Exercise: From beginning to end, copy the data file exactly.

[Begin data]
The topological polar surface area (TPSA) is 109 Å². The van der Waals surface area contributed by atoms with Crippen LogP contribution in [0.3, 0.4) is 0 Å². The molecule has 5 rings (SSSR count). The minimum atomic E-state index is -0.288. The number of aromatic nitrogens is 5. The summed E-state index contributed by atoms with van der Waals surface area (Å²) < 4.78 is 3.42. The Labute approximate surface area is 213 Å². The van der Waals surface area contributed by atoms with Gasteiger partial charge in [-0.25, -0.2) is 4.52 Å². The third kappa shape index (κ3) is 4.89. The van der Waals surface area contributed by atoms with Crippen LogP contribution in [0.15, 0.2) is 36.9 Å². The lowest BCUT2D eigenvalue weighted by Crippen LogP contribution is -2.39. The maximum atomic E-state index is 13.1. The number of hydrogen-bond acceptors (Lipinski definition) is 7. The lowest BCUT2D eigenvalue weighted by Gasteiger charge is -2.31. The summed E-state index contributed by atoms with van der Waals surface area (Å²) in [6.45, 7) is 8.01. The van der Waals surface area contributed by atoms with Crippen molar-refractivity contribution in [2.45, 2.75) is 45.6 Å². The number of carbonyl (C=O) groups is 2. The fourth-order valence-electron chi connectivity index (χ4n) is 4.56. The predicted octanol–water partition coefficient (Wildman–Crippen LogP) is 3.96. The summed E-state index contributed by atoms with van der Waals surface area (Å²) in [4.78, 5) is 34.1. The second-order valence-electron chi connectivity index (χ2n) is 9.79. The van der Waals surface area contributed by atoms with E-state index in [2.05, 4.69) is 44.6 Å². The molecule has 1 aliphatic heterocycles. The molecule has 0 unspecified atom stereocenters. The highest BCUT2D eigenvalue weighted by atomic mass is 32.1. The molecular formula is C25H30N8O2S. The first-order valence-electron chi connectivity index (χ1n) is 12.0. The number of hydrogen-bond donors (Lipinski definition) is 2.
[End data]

The topological polar surface area (TPSA) is 109 Å². The van der Waals surface area contributed by atoms with Crippen LogP contribution in [0.3, 0.4) is 0 Å². The molecule has 5 rings (SSSR count). The minimum atomic E-state index is -0.288. The number of aromatic nitrogens is 5. The summed E-state index contributed by atoms with van der Waals surface area (Å²) < 4.78 is 3.42. The Labute approximate surface area is 213 Å². The van der Waals surface area contributed by atoms with Gasteiger partial charge in [-0.25, -0.2) is 4.52 Å². The third kappa shape index (κ3) is 4.89. The van der Waals surface area contributed by atoms with Crippen LogP contribution in [0.15, 0.2) is 36.9 Å². The lowest BCUT2D eigenvalue weighted by Crippen LogP contribution is -2.39. The maximum atomic E-state index is 13.1. The number of hydrogen-bond acceptors (Lipinski definition) is 7. The lowest BCUT2D eigenvalue weighted by Gasteiger charge is -2.31. The summed E-state index contributed by atoms with van der Waals surface area (Å²) in [6.45, 7) is 8.01. The van der Waals surface area contributed by atoms with Crippen molar-refractivity contribution in [2.45, 2.75) is 45.6 Å². The number of carbonyl (C=O) groups is 2. The fourth-order valence-electron chi connectivity index (χ4n) is 4.56. The predicted octanol–water partition coefficient (Wildman–Crippen LogP) is 3.96. The summed E-state index contributed by atoms with van der Waals surface area (Å²) in [4.78, 5) is 34.1. The second-order valence-electron chi connectivity index (χ2n) is 9.79. The van der Waals surface area contributed by atoms with E-state index in [2.05, 4.69) is 44.6 Å². The molecule has 1 aliphatic heterocycles. The molecule has 0 unspecified atom stereocenters. The highest BCUT2D eigenvalue weighted by atomic mass is 32.1. The molecular formula is C25H30N8O2S. The first-order valence-electron chi connectivity index (χ1n) is 12.0. The number of hydrogen-bond donors (Lipinski definition) is 2.